E-books Drive Older Women to Digital Piracy: A fun headline for a Telegraph article.

Apple to Exhibit at BEA

Craig Morgan Teicher -- May 17th, 2011

Update: It turns out Apple won’t have a booth at BEA, but will instead be there to speak with publishers in private, according to TUAW.

According to TUAW, Apple is will have a booth at BEA next week, extremely surprising news given Apple’s general secrecy and its typical avoidance of trade shows in recent years.  According to TUAW, different sources speculate Apple will be there merely to promote iBooks, or, more interestingly, to announce some kind of promotion tied in with the 10th anniversary of its retail stores (which seems unlikely, given that iBooks is digital and the retail stores are brick-and-mortar.  Either way, look out for Apple’s booth (where surely there’ll be a couple of iPads to play with) somewhere near Random House, Disney and Macmillan.

By the way, PW has a new Facebook page.  We hope you’ll “like” us!

The PW Morning Report: Monday, May 16, 2011

Craig Morgan Teicher -- May 16th, 2011

Today’s links!

Davidar Launches New Venture: David Davidar, the Times of India reports, is launching a new publishing company based in New Delhi.

The Most Inspiring Bookstores: Salon takes a look…

Tablet Trouble: Gizmodo reports that 1,000 Blackberry Playbooks have been recalled due to software problems.

Two Weeks for Waterstone’s Bidders: Potential bidders have two weeks to formally express interest in the UK chain, reports the Bookseller.

One Screen Problem: The Unofficial Apple Weblog reports on the Bookseller‘s reporting on the World e-Reading Congress, where publishers expressed concern that books on tablets are competing with too many other tablet-based distractions.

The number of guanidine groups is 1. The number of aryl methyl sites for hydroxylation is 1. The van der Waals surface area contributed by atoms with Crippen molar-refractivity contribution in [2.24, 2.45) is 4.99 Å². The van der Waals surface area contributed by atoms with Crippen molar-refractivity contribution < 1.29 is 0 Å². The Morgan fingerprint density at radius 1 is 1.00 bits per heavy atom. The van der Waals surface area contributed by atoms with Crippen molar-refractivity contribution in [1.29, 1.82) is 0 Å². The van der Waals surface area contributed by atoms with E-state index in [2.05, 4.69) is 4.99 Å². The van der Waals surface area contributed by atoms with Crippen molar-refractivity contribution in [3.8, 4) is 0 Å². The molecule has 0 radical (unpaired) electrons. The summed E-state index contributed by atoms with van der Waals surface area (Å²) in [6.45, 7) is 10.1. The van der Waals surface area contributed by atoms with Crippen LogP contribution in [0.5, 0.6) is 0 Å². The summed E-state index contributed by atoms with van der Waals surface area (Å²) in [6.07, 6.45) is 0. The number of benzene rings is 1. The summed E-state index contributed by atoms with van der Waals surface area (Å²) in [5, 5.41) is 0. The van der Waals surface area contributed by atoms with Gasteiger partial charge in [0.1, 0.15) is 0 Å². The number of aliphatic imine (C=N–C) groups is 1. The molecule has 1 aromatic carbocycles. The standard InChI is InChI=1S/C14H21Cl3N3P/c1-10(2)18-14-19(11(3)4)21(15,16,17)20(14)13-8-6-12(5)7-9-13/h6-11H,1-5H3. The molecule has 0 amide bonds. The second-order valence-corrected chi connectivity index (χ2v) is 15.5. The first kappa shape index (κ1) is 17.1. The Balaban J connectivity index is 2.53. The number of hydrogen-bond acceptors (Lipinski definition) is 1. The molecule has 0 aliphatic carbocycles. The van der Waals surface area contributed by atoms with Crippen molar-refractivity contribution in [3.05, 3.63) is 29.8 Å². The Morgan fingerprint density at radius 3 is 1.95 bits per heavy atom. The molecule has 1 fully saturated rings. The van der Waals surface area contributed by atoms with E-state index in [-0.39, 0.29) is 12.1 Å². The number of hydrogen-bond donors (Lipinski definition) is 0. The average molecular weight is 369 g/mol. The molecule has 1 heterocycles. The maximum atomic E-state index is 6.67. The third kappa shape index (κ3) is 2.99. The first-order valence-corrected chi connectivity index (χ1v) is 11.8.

Social Media Demographics: Ad Age has been collecting stats on social media usage.

E-book Giveaway: The WSJ reports that RosettaBooks is giving away e-books of five titles that were turned into movies, including The Graduate and Midnight Cowboy.

A Cool Kids’ App: Another from TUAW–a look at a very cool interactive e-book app called Scott’s Submarine.

WNBA Winners Named: The Women’s National Book Association named two booksellers as winners of its annual Pannell award.

The PW Morning Report: Thursday, May 12, 2011

Craig Morgan Teicher -- May 12th, 2011

Today’s links!

Google Books Heads North: The Digital Reader reports that Google Books is in the process of opening in Canada.

Coal Curriculum: Three advocacy groups are asking Scholastic to stop distributing curriculum materials developed for the American Coal Foundation, which paid Scholastic to develop them. From the NYT.

Book Future UK: Paid Content UK looks at the World E-Reading Congress in London, where publishers are trying to answer the question “what is a book?”

Bertelsmann Up: The Random House parent reported its Q1 results. From the Bookseller.

Chromebook: The big tech news this week comes from Google’s developer conference, where the company has unveiled the first laptops to run its Chrome operating system. From Engadget.

iFlow Follow Up: More on the demise of the iFlow e-reader app, which PWxyz reported on yesterday. From CNET.